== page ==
Synonyms containing terah
We've found 9 synonyms:
Nahor, Nachor, or Naghor may refer to three different names in the Hebrew Bible: two biblical people, who were both descendants of Shem, and one biblical place named after one of these descendants. ⁕Nahor, son of Serug, whose son was Terah ⁕Nahor, son of Terah ⁕Nahor, a town in the region of Aram-Naharaim that was named after the son of Terah
Terah or Térach is a biblical figure in the book of Genesis, son of Nahor, son of Serug and father of the Patriarch Abraham, all descendants of Shem's son Arpachshad. Terah is mentioned in the Hebrew Bible and in the New Testament.
The Tirah also spells as Terah, Tira, Tera (Pashto: تیراہ) region, also called the Tirah Valley (Pashto: وادی تیراہ), is located in Khyber, Kurram and Orakzai agencies in the Khyber Pakhtunkhwa province of Pakistan (33.73N 71.01E), while its smaller part straddles the border to the north lying in Nangarhar Province, Afghanistan. Tirah lies between the Khyber Pass and the Khanki Valley. It is inhabited by the Afridi, Orakzai and Shinwari tribes of Pashtuns.
The primeval history, the name given by biblical scholars to the first eleven chapters of the Book of Genesis, is a story of the first years of the world's existence.It tells how God creates the world and all its beings and places the first man and woman (Adam and Eve) in his Garden of Eden, how the first couple are expelled from God's presence, of the first murder which follows, and God's decision to destroy the world and save only the righteous Noah and his sons; a new humanity then descends from these sons and spreads throughout the world, but although the new world is as sinful as the old God has resolved never again to destroy the world by flood, and the history ends with Terah, the father of Abraham, from whom will descend God's chosen people.
Arpachshad (Hebrew: אַרְפַּכְשַׁד – ʾArpaḵšaḏ, in pausa אַרְפַּכְשָׁד – ʾArpaḵšāḏ; Greek: Ἀρφαξάδ – Arphaxád), alternatively spelled Arphaxad or Arphacsad, is one of the postdiluvian men in the Shem–Terah genealogy. The name is recorded in the Book of Genesis in the Hebrew Bible (or Old Testament of Christian Bible) and subsequently copied in different biblical books, including the Gospel of Luke in the New Testament.
Milcah was the daughter of Haran and the wife of Nahor in Genesis. Milcah was a woman of ancient Mesopotamia and an ancestor of the patriarch Jacob. Milcah was born to Haran, who had another daughter, Iscah. This Haran seemed to be different from Haran, Abraham's brother, who had a son, Lot. Haran, Abraham's brother, died in Ur before his father Terah. Milcah married Nahor, another of Abraham’s brothers. There is a prevalent assumption that the two men with the name Haran are indeed one person. If that is true, then Milcah married to her uncle. Although Leviticus would later outlaw marriages between aunt and nephew, it did not rule out marriage between uncle and niece. The Talmud approved of a man who married his sister’s daughter. And in the Talmud, Rabbi Isaac equates Milcah’s sister Iscah with Sarah, who married Abraham, who was also their uncle. Thus, according to Rabbi Isaac, the two sisters, Milcah and Iscah, married the two brothers, Nahor and Abraham.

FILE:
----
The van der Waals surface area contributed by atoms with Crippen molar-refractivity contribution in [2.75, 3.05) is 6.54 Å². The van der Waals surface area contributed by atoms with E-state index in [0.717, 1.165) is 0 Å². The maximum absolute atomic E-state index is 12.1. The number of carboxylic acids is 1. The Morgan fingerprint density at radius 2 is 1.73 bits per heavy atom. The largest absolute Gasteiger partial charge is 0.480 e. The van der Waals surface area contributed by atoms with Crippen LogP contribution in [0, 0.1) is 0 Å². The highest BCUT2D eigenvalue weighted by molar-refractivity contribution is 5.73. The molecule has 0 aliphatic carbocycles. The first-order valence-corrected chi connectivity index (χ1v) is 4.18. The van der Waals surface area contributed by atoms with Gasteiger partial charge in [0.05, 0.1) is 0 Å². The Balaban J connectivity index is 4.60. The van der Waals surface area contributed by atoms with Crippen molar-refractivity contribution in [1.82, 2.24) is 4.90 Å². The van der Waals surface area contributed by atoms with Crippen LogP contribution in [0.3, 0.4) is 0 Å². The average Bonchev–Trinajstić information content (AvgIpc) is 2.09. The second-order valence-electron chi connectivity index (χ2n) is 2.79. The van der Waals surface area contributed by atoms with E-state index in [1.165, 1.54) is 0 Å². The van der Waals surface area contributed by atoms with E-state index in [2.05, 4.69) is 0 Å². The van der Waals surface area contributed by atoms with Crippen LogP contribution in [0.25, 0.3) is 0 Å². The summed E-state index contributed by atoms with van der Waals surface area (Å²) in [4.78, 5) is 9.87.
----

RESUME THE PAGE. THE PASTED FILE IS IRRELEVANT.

Anno Mundi, abbreviated as AM or A.M., or Year After Creation, refers to a Calendar era based on the biblical creation of the world. Numerous efforts have been made to determine the biblical date of Creation, yielding varying results. Besides differences in interpretation, which version of the Bible is being referenced also impacts on the result. Two dominant dates for creation using such models exist. These were calculated from the genealogies in two versions of the Bible, with most of the difference arising from two versions of the Book of Genesis. Patriarchs from Adam to Terah, the father of Abraham, are said to be older by as much as 100 years or more when they begat their named son in the Greek Christian Septuagint than they were in the Latin Christian Vulgate or the Hebrew Jewish Tanakh. The net difference between the two major genealogies of Genesis was 1466 years, which is virtually all of the 1500-year difference between 5500 BC and 4000 BC. ⁕The older dates about 5500 BC are based on the Greek Septuagint. The Byzantine calendar has been in general use at one time in the Christian Orthodox Churches and several Eastern European countries.
Aram-Naharaim is a region that is mentioned five times in the Hebrew Bible or Old Testament. It is commonly identified with Nahrima mentioned in three tablets of the Amarna correspondence as a geographical description of the kingdom of Mitanni. In Genesis, it is used somewhat interchangeably with the names Paddan Aram and Haran to denote the place where Abraham stayed briefly with his father Terah's family after leaving Ur of the Chaldees, while en route to Canaan, and the place to which later patriarchs obtained wives, rather than marry daughters of Canaan. Paddan Aram refers to the part of Aram-Naharaim along the upper Euphrates, while Haran is mainly identified with the ancient city of Harran on the Balikh River. According to one rabbinical Jewish tradition, the birthplace of Abraham was also situated in Aram-Naharaim.
Haran or Aran is a man in the Book of Genesis in the Hebrew Bible. He died in Ur of the Chaldees, was a son of Terah, and brother of Abraham. Through his son Lot, Haran was the ancestor of the Moabites and Ammonites, and through his daughter Milcah he was ancestral to the Aramaeans and the Israelites. Jesus Christ is counted among his descendants.